Information pervasiveness, along with all its benefits, brings concerns with respect to security issues. Data is no longer hidden behind the walls of companies. It does not reside only on mainframes physically isolated within an organization where all kind of physical security measures are taken to defend the data and the systems. Systems are increasingly open and interconnected, which poses new challenges for security technologies.
A number of privacy issues also arise with the proliferation of digital technologies. Personalized services such as reward programs require collection, processing, and often even distribution of personal data and sensitive information. With ubiquitous connectivity, people are increasingly using electronic technologies in business to business and business to consumer settings.
Such extensive use of information technology requires laws to protect the personal data and the deployment of ethical practices by the companies. This research paper discusses briefly the common categories of legal protection in most jurisdictions and surveys the internationally accepted privacy principles which form the basis of the law in most countries. This paper also discusses the ethical aspects and approaches to the information technology.
The term “privacy” is applied to a wide variety of issues, ranging from the use of surveillance techniques by employers and law enforcement issues to the processing of personal data in large databases.
Privacy Protection in Law
The type of laws and the level of protection may differ between countries and jurisdictions. However, few categories of legal protection can be identified in most jurisdictions. Criminal laws define the minimum level of acceptable behavior by a society. All privacy-intrusive behavior below that threshold is punishable by society like illegal wire-tapping of somebody else’s telecommunications or hacking into a computer system.
Administrative laws, such as Personal Data Protection Laws in Europe give rules and procedures for personal data protection. In some cases, the privacy intrusive behavior is only permitted when a certain protective procedure has been followed.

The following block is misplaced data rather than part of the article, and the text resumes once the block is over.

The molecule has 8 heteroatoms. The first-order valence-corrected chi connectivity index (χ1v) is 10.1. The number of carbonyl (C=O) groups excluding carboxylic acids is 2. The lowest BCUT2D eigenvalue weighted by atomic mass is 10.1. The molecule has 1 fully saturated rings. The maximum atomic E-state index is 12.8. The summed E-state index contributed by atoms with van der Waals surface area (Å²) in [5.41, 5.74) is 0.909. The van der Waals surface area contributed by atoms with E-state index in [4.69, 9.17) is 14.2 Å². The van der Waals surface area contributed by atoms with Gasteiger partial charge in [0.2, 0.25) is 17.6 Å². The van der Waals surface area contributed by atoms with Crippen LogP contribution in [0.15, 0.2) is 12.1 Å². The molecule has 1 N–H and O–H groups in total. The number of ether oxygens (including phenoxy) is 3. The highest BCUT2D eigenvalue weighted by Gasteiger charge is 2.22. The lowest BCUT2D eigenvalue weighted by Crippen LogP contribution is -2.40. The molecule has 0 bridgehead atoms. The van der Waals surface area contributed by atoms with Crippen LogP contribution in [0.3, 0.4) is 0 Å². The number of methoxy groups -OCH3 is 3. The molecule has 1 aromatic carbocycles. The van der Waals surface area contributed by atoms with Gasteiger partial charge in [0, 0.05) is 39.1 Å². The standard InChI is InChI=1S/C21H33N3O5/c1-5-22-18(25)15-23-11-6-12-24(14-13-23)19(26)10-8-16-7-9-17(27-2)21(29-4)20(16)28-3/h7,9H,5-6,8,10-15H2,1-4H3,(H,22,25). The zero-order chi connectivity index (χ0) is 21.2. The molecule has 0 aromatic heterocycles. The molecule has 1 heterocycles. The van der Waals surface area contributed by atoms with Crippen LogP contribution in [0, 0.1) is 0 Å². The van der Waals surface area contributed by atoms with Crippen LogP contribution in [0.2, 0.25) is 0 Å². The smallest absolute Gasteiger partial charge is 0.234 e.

In most countries, legal privacy protection starts with just data security. For the member states of EU, this is a legal obligation laid down in the data protection and privacy laws. The data processors are also responsible for data protection1. The US Federal Trade Commission enforces data security as a violation of the obligation to conduct fair trade via the Fair Trade Act. In a 2005 case, the FTC found that the failure to protect financial data which were transmitted over a network after the consumers paid electronically was a violation of Fair Trade Act, as the “consumers must have the confidence that companies that possess their confidential information will handle it with due care and appropriately provide for its security.
International Privacy Principles
The most influential principles have been developed by the Organization for Economic Cooperation and Development (OECD), in which 30 developed nations work together2. With the rise of the importance of information technology in western countries and global trade, the OECD issued its guidelines on the protection of privacy and trans-border flows of personal data in 1980.
Ethical Aspect of Information Technology
Ethical analysis of security and privacy issues in information technology primarily takes place in computer ethics, which emerged in the 1980s as a field. Computer ethics analyzes the moral responsibilities of computer professionals and computer users and ethical issues in public policy for information technology development and use. The information security professionals have the professional responsibility to assure the correctness, reliability, availability, safety and security of all aspects of information and information systems. They also have a moral responsibility to maintain the confidentiality of the information. The moral responsibilities as part of their profession are reflected in the codes of ethics used by several organizations for information security. To appreciate the moral dimension of their job, and to manage with moral problem in it, they need training in information technology ethics. Training assists professionals to get clarity about rights, interests, and morality that are at risk in data security, to distinguish ethical query and problem in their work and to balance diverse moral standard in deciding such ethical issues.
The most obvious harm which occurs from Information breach is the economic loss as it can lead to software damage and service unavailability. The confidentiality of information can also be compromised by accessing, copying and disseminating it. This also violates privacy rights. All these ethical issues associated with information technology pose significant problems for organizations.
Information technology has several benefits; however these benefits are accompanied with some threats also. IT has made world borderless and its vast approach poses threat to the privacy of individuals. Data security and protection has emerged as an important aspect of information technology and every country has privacy laws protecting the information of individuals which are driven by internationally accepted principles. Along with privacy issues, organizations also deal with ethical issues in data security.
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OECD. (1980). Guidelines on the protection of privacy and transborder flows of personal data. Retrieved Oct 07, 2011, from http://www,oecd.org/document/80/0,2340,en_2649_34255_1815186_1_1_1_1 , 00%.html
Tavani, H. (2004). Ethics and Technology: Ethical Issues in an Age of Information and Communication Technology. Wiley.